Wednesday, October 22, 2014

The Unbecoming of Mara Dyer by Michelle Hodkin

The book has a really dark cover so I'm afraid you can't read the title :/

First impression

I had never heard about this book before, and for that I have to thank Stacee from Adventures of a Book Junkie. While this could've been just another YA supernatural, the supernatural part was very different (for me). You do have the "oh I hate him, no wait I love him now" moment, but, I saw that one coming so it didn't make me roll my eyes. It was quite an enjoyable read, what can I say. Plus I was still surprised by a couple of things, so hey, not bad!

Final thoughts

Let's discuss the book a bit more comprehensibly. The main character, Mara, wakes up after being in a terrible accident. She is the only survivor and she has lost her best friend, boyfriend and his sister, but she can't remember anything of what happened. She does, however, have episodes of PTSD and depression, not that you could blame her. She asks for her family to move and they end up in Florida (see, this part made me purse my lips, because, as bad as what happened was it felt like a bit too much to ask and in a drop of a hat her family is on board, anyway) She is now in a new city, in a new school and turns out the moving is not really helping her PTSD so...not great.

Queue to cute, mysterious boy with British Accent, Noah. He has his eye on Mara but she wants nothing to do with him, because he has some reputation...and you know already they end up together.

But Caro, you say, where is the supernatural? Well, things point out that when Mara wants someone dead, really wants them to, they actually die. Just like that. Mara doesn't really intend to kill them and has no idea how to control this, but for some reason that hasn't been discussed yet, she can kill with thoughts.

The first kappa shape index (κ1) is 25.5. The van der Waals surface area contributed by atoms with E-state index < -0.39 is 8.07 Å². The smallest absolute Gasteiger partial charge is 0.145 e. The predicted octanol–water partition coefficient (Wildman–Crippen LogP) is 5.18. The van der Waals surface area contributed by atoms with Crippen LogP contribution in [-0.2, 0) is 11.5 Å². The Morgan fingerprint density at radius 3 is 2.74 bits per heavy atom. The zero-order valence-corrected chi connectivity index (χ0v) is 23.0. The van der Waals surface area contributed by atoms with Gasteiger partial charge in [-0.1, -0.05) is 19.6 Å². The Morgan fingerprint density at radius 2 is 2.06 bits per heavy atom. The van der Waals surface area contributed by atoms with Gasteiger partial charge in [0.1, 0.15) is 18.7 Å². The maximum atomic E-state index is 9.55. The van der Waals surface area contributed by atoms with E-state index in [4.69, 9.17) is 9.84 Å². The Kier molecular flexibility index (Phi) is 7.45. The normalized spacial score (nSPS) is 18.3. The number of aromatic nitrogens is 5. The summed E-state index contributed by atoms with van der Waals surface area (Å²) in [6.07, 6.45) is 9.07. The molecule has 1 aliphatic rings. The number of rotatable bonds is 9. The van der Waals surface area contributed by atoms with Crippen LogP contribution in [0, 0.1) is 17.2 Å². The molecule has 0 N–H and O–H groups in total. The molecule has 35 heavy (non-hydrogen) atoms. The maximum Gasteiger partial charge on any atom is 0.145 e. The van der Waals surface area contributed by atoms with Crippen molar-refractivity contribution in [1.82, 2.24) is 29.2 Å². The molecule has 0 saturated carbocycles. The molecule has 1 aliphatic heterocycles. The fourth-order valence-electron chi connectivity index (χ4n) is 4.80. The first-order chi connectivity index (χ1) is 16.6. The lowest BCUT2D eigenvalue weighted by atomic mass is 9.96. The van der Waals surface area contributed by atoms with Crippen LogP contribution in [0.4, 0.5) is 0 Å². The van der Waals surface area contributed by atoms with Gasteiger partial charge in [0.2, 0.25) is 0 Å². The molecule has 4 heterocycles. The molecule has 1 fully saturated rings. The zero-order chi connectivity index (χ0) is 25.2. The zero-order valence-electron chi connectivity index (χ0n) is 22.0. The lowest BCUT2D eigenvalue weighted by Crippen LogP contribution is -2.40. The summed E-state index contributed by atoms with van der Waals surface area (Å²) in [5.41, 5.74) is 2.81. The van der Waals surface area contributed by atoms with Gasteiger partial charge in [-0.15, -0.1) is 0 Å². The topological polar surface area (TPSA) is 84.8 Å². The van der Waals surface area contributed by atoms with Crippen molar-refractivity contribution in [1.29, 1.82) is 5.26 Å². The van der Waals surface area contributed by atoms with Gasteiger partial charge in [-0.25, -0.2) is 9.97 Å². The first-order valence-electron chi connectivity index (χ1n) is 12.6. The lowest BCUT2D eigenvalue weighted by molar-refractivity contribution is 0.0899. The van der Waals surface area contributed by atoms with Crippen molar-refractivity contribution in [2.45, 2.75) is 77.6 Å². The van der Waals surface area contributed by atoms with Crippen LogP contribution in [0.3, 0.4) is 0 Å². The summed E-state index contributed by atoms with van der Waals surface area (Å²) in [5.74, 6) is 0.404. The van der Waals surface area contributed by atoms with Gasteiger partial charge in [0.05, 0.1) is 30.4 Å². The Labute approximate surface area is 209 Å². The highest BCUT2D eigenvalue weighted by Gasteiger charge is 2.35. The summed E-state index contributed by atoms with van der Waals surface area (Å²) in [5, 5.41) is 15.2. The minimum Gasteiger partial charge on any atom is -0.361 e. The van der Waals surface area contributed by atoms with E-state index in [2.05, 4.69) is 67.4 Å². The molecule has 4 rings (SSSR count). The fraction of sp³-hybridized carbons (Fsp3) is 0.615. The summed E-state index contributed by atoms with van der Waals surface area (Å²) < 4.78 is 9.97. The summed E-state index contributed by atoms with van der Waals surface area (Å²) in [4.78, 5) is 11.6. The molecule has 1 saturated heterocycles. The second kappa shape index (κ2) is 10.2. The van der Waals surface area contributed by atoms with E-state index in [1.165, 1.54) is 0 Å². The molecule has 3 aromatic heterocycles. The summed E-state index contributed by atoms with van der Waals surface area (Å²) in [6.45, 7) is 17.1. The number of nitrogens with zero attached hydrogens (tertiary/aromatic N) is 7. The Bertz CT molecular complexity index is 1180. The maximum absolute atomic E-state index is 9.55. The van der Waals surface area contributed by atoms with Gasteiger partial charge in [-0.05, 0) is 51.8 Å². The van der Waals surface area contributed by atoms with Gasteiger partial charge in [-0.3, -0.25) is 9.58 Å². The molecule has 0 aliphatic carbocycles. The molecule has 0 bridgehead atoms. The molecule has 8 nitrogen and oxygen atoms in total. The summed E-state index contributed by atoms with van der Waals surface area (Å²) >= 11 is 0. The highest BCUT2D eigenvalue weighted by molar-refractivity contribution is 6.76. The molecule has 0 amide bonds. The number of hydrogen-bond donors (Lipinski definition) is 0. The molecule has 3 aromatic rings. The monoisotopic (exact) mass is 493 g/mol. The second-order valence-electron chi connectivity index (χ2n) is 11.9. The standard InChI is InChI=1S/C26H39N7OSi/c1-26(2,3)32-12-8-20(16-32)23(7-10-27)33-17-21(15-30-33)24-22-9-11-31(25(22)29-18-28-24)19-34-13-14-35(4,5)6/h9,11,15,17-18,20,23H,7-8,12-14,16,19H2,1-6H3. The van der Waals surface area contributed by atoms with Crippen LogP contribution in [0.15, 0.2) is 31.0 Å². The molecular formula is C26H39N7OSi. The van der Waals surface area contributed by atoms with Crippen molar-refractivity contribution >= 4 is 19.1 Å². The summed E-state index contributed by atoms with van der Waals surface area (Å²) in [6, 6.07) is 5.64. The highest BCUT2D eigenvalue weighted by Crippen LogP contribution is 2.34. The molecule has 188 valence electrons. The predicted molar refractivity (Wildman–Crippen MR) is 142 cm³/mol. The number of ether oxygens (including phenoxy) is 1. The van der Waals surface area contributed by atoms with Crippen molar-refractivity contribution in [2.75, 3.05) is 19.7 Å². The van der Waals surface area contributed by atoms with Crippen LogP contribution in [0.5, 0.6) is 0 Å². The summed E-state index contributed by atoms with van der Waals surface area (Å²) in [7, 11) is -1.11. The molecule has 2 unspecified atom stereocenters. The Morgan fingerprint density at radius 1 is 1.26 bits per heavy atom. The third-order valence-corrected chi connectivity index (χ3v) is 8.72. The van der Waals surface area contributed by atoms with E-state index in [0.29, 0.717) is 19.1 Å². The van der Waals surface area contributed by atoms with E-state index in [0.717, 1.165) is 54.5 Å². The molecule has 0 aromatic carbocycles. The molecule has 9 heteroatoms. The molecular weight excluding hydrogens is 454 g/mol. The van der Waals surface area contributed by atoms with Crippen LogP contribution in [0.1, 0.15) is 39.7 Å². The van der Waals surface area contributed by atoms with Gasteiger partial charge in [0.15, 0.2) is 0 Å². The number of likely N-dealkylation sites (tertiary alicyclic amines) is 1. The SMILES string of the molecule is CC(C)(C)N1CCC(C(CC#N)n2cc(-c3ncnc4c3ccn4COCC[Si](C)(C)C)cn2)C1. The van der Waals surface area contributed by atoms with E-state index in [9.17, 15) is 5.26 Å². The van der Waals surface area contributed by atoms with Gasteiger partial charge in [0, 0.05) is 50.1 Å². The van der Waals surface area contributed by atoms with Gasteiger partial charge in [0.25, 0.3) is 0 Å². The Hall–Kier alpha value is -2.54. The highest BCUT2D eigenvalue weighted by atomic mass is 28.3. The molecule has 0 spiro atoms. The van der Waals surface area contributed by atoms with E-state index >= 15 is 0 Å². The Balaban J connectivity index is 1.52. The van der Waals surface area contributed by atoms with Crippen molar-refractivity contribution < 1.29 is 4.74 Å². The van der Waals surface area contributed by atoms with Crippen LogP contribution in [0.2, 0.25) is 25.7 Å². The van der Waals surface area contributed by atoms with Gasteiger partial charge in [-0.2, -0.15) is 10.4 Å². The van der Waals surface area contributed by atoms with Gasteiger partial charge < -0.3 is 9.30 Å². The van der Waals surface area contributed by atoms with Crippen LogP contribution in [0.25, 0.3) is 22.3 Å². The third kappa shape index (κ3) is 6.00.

So what did I like about the book. I liked the characters. Well most of them, but particularly Mara's family. And Mara is not bad herself. She didn't feel to me like the insufferable teen that has become so common in YA books. Yes, she is full of angst, but she had an actual tragedy and a creepy discovery about herself that makes it more than understandable for her to feel that way.

I liked the fact that the author doesn't over "teenify" the dialogues. Oh, I hate when for some reason authors just drop expressions that they seem to think teens use and the dialogue seemed like a parody of airheads. This wasn't the case for this book and that I appreciate.

The fact that both Noah and Jaime have interesting back stories was nice. I would like to learn more about them in the next book. And the fact that they are NOT in a love triangle with Mara made it even better. I am tired of the love triangle. Was I the only teenager not to have that? Anyway, I am giving it 4 stars because the pacing was nice, the slow building up to the story behind the accident was well carried, and because I liked the characters enough to want to continue reading the series. Not a full 5 stars because, while different, it did not blow me away.

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